#nhs4xmasno1: a powerful message is not just for christmas

An NHS choir are making themselves heard through song. It's a campaign to show timely support. There's plenty to learn from this.

by Sally-Anne Watts

Over recent weeks I’ve been watching as word has spread about the campaign to make ‘Bridge Over You’ sung by the choir from Lewisham & Greenwich NHS Trust the Christmas number 1. 

It’s a simple enough message – show your support for something you believe in and help others by downloading the song.  It doesn’t cost much and you will feel good afterwards.  What’s not to like?

Read More
Print Friendly and PDF

more popular than eastenders: a university graduation week

What was more popular than EastEnders? The University of Warwick’s graduation week on social media. It is a landmark week in the life of a student. It's a landmark week for a University too. Their acclaimed social media officer lifts the lid on how they did it.

by Dave Musson from University of Warwick

Working at a University, there are plenty of great things going on all year round, but arguably the best time to be on campus is during graduation week. There’s an almost magical buzz in the atmosphere, with happy graduates, proud parents and flying mortarboards in every direction you look.

But what about transposing that buzz from real life to online? Here’s how we did at the University of Warwick, armed with little more than a hashtag, some mobile phones and plenty of enthusiasm.

Read More

how we communicated the homes for britain campaign rally

The Homes for Britain campaign held the biggest housing rally ever in the heart of Westminster to get the housing crisis firmly onto the general election radar – and on the national news agenda. What's the comms story?

By Anne Arnold

It used to irritate me that the housing crisis wasn’t in the news more. House prices sure, but not the housing crisis. That sinking feeling when you realise you’ll never be able to afford to buy near your family, not now, not ever.

Couples delaying having babies because they’re forking out half of their wages to live in a flat the size of a shoe box, graduates bunked up back in their childhood bedrooms, people having to move further and further out of the cities and towns where the jobs are, commuting for hours each day to get to work.

Read More

#thisgirlcan: a real women campaign that helps get women into sport

When Sport England launched a campaign 'This Girl Can' aimed at women some loved it. Some hated it. But what do comms people think? We asked a volleyballing head of comms.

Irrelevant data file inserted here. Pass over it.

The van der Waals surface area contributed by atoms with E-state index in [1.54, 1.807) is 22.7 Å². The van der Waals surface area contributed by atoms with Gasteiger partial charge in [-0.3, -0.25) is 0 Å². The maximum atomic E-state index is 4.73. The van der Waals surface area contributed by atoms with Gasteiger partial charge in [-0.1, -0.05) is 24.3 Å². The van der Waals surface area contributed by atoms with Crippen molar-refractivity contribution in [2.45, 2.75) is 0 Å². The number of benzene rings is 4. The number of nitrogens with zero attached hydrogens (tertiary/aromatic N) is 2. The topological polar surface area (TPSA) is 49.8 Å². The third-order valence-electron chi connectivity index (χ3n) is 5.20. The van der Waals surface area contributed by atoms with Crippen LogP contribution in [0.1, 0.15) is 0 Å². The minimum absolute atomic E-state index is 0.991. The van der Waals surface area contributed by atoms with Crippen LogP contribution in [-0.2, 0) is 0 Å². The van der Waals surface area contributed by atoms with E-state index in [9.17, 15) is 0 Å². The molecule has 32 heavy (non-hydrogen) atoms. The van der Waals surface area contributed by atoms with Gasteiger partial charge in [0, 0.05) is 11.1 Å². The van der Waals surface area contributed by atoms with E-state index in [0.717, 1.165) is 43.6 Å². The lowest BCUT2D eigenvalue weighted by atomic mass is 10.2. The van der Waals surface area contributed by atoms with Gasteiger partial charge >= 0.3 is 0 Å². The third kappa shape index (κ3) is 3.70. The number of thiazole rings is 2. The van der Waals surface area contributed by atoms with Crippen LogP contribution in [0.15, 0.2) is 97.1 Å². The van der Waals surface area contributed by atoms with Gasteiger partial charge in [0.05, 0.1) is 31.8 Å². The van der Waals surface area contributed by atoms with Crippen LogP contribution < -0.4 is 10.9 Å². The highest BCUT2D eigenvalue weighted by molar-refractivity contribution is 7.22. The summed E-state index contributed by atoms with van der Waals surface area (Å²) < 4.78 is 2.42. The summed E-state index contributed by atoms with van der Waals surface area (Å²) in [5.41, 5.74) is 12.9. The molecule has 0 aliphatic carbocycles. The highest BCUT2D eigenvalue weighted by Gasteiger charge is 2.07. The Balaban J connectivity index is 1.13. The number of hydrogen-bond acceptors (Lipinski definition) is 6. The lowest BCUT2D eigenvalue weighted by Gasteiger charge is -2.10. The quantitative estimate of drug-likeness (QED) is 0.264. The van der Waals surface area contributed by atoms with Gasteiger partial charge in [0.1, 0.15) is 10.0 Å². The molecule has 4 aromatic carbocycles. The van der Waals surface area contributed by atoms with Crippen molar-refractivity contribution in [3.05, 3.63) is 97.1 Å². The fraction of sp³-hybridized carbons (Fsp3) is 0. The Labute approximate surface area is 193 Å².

by Emma Rodgers

A new Sport England campaign called ‘This girl can’ was launched last week. The campaign claims to be the first of its kind to feature all shapes, sizes and sporting abilities that sweat and jiggle as they exercise.

As Sport England sets out “It seeks to tell the real story of women who exercise and play sport by using images that are the complete opposite of the idealised and stylised images of women we are now used to seeing.”

When Dan asked me if I’d write a blog post on it, I was more than happy to. As a woman who has always exercised or played sport, I was keen to really have a think about what it meant to me both as a comms professional and as an individual who is far from the stick thin woman that is often portrayed doing sport in the media. I’d also watched the video, which has had over 6 million views online already, as it had been shared by many of my female friends on social media before I even knew it was part of a specific campaign. If you haven’t seen the advert yet, you can check it out here.

Read More
Print Friendly and PDF

campaigns that made a difference, and one that should have

I was listening to Public Enemy’s ‘Harder than you think’ recently, and it took me straight back to the summer of 2012.

by Julie Waddicor

‘Harder than you think’ was the iconic song used by Channel 4 for its ‘Meet the Superhumans’ campaign for the Paralympics. Now, that was a truly outstanding bit of marketing. Yes, they had huge budgets and yes, they had blanket TV coverage, the like of which we in local government can only dream of. But fundamentally, some bright spark had the creative vision to identify the people taking part in the Paralympics as super-human, rather than defined by their disability, and to use a song with the line ‘Thank you for letting us be ourselves’.

Read More